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Classical Heritage: From Tripoli to Damascus

21-06-2014 - 22-06-2014

 

Classical Heritage: From Tripoli to Damascus

We have a very exciting event taking place on Saturday 21st of June 2014 at the Faculty of Classics. The ‘Classical Heritage: From Tripoli to Damascus’ will explore the influence of Classics on North Africa and the Middle East.

This is aimed at anyone with an interest in Classics and/or the Middle East and would like to find out more. 

Programme

1.00 – 2.00 Registration will begin at 1.00pm, with tea and coffee

2.00 – 2.30 Classical Continuity from Petra to Damascus
Judith McKenzie, Director

2.30 – 3.00 Paintings in Stone: Mosaics from North Africa and the Near East
Sean Leatherbury, Mosaics Specialist (Kenyon Institute, Jerusalem)

3.00 – 3.30 Ruling the Desert: Power and Authority in the Architecture of Libya and Syria
Marlena Whiting, Postdoctoral Research Assistant

3.30 – 4.00 AFTERNOON TEA AND CAKE

4.00 – 4.40 Tips for Using the Manar al-Athar Open-access Photo Archive
Elizabeth Macaulay-Lewis, Deputy Director (City University of New York)
with comments on IT Development by Jeremy Worth, ICT Manager, Archaeology

4.40 – 5.10 From Temple to Church in Lebanon
Sarah Norodom, Research Assistant, and Andres Reyes, Regional Curator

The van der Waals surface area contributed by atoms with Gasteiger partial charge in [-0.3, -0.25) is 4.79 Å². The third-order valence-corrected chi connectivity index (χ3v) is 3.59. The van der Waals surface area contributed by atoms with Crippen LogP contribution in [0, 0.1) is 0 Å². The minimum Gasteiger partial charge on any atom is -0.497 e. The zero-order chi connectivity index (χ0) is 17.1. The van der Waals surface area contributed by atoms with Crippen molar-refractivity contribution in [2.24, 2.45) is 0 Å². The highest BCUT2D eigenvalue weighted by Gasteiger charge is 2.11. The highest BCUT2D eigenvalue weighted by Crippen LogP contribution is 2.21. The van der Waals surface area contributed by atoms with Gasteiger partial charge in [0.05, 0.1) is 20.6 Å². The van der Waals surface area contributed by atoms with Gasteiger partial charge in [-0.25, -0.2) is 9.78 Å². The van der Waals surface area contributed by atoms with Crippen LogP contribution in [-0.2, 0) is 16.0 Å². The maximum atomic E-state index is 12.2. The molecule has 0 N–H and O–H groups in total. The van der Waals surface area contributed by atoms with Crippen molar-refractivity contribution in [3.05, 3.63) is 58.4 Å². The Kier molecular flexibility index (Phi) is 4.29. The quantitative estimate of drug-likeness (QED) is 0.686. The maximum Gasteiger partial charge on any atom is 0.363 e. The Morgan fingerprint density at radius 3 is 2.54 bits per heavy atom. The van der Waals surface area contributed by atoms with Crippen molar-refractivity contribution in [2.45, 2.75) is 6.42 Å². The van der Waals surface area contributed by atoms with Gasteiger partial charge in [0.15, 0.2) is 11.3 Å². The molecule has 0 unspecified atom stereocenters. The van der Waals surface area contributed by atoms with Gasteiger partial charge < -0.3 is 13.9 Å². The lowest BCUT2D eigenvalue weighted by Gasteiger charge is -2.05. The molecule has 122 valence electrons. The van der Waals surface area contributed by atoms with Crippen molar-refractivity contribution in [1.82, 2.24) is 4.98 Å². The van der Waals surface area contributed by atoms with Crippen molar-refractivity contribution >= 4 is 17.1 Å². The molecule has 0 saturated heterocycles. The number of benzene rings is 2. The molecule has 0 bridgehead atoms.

5.10 – 6.30 Drinks Reception

The event is free and open to the public (teachers welcome!). You can book a place by contacting Dr Marlena Whiting: marlena.whiting@classics.ox.ac.uk

The event, at the Ioannou Centre for Classical and Byzantine Studies, 66 St Giles’, Oxford OX1 3LU, is co-organised with Classics Outreach by Marlena Whiting, Mai Musie, and Judith McKenzie.

The Manar al-Athar website, based at the University of Oxford, aims to provide high resolution, searchable images for teaching, research, and publication. These images of archaeological sites, with buildings and art, will cover the areas of the former Roman empire which later came under Islamic rule, such as Syro-Palestine/the Levant, Arabia, Egypt, North Africa and Spain. The chronological range is from Alexander the Great (i.e., from about 300 BC) through, the Islamic period to the present.

Pilot development is part of the Late Antique Egypt and the Holy Land Project (Principal Investigator: Neil McLynn) in the Classics Faculty, funded by a Leverhulme Trust Research Project Grant, the Oxford University Press John Fell Research Fund, and other sponsors (see http://www.manar-al-athar.ox.ac.uk/support.html). Manar al-Athar is Arabic for ‘Guide to Archaeology’.

For more information about the the project please click here.

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